The Election of 1856


James Buchanan (174 electoral votes)
Charles Fremont (114 electoral votes)
Millard Fillmore (8 electoral votes)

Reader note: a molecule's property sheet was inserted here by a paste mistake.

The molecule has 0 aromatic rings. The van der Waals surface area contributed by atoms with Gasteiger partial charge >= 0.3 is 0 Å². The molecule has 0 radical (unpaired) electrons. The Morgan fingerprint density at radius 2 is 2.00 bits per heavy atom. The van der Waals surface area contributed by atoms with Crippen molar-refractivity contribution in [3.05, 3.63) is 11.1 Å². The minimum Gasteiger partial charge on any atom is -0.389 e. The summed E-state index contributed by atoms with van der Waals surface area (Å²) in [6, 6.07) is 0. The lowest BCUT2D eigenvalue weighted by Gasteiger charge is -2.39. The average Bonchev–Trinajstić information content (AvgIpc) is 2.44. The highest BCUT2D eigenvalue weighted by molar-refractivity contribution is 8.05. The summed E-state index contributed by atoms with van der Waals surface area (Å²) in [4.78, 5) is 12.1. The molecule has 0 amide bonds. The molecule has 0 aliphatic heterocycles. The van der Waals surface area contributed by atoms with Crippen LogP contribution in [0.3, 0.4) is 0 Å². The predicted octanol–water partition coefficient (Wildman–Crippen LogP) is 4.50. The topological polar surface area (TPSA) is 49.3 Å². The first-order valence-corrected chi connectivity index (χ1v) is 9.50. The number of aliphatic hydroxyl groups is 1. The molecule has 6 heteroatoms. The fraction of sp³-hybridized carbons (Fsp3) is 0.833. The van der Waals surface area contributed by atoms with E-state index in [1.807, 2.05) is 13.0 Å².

The 1856 election was the first contested by the Republican and Democratic parties (the “third American party system”).   The Democratic Party nominated a Pennsylvanian sympathetic to the southern position on the slavery issue, James Buchanan.  The Republicans chose explorer John C. Frémont as their first candidate.  Frémont ran on a platform opposed to the expansion of slavery and the political power of slaveholders: “Free soil, free labor, free speech, free men, Frémont.”  The Republicans won all their electoral votes in the North: Frémont did not even appear on the ballot in the southern states.  In his inaugural address, Buchanan asserted that the issue of slavery in the territories had now been “settled upon the principle of popular sovereignty.”  Just two days later, the decision of the Supreme Court in the Dred Scott case re-ignited the issue.  The Court outraged much of the North by holding that Congress could not prohibit slavery in the territories; many Northerners, including Abraham Lincoln, feared that the Dred Scott would provide a precedent for future decisions prohibiting territorial legislatures, and even states, from excluding slavery.


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